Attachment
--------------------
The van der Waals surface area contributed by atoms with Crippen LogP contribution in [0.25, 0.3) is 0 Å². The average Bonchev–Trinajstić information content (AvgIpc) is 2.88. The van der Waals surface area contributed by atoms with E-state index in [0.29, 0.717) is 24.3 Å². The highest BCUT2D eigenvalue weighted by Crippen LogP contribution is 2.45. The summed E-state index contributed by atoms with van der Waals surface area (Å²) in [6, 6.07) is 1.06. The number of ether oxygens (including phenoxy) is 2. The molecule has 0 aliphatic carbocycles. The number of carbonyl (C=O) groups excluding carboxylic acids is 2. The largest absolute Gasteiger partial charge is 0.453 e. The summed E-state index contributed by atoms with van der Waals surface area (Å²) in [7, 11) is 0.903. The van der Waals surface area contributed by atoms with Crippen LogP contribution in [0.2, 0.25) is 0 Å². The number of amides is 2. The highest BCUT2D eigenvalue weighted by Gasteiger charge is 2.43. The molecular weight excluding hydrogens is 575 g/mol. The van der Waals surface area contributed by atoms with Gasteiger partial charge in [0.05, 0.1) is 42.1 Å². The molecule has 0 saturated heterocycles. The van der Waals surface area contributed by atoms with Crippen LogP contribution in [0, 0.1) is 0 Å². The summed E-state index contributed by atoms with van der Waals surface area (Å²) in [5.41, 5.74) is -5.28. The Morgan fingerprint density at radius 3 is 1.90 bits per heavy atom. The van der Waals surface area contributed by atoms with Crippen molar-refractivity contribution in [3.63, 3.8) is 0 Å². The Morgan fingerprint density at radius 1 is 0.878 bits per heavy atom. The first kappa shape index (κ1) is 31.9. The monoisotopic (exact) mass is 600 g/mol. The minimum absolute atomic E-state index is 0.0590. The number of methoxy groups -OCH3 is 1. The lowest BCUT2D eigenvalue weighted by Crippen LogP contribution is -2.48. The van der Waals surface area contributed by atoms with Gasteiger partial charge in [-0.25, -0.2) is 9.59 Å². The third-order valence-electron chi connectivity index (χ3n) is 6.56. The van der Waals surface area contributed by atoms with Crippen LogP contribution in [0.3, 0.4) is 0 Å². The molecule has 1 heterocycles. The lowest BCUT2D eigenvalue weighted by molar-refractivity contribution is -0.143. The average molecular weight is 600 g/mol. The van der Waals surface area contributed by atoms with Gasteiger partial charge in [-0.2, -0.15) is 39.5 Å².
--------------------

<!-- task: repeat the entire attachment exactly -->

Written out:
The van der Waals surface area contributed by atoms with Crippen LogP contribution in [0.25, 0.3) is 0 Å². The average Bonchev–Trinajstić information content (AvgIpc) is 2.88. The van der Waals surface area contributed by atoms with E-state index in [0.29, 0.717) is 24.3 Å². The highest BCUT2D eigenvalue weighted by Crippen LogP contribution is 2.45. The summed E-state index contributed by atoms with van der Waals surface area (Å²) in [6, 6.07) is 1.06. The number of ether oxygens (including phenoxy) is 2. The molecule has 0 aliphatic carbocycles. The number of carbonyl (C=O) groups excluding carboxylic acids is 2. The largest absolute Gasteiger partial charge is 0.453 e. The summed E-state index contributed by atoms with van der Waals surface area (Å²) in [7, 11) is 0.903. The van der Waals surface area contributed by atoms with Crippen LogP contribution in [0.2, 0.25) is 0 Å². The number of amides is 2. The highest BCUT2D eigenvalue weighted by Gasteiger charge is 2.43. The molecular weight excluding hydrogens is 575 g/mol. The van der Waals surface area contributed by atoms with Gasteiger partial charge in [0.05, 0.1) is 42.1 Å². The molecule has 0 saturated heterocycles. The van der Waals surface area contributed by atoms with Crippen LogP contribution in [0, 0.1) is 0 Å². The summed E-state index contributed by atoms with van der Waals surface area (Å²) in [5.41, 5.74) is -5.28. The Morgan fingerprint density at radius 3 is 1.90 bits per heavy atom. The van der Waals surface area contributed by atoms with Crippen molar-refractivity contribution in [3.63, 3.8) is 0 Å². The Morgan fingerprint density at radius 1 is 0.878 bits per heavy atom. The first kappa shape index (κ1) is 31.9. The monoisotopic (exact) mass is 600 g/mol. The minimum absolute atomic E-state index is 0.0590. The number of methoxy groups -OCH3 is 1. The lowest BCUT2D eigenvalue weighted by Crippen LogP contribution is -2.48. The van der Waals surface area contributed by atoms with Gasteiger partial charge in [-0.25, -0.2) is 9.59 Å². The third-order valence-electron chi connectivity index (χ3n) is 6.56. The van der Waals surface area contributed by atoms with Crippen LogP contribution in [0.3, 0.4) is 0 Å². The molecule has 1 heterocycles. The lowest BCUT2D eigenvalue weighted by molar-refractivity contribution is -0.143. The average molecular weight is 600 g/mol. The van der Waals surface area contributed by atoms with Gasteiger partial charge in [-0.2, -0.15) is 39.5 Å².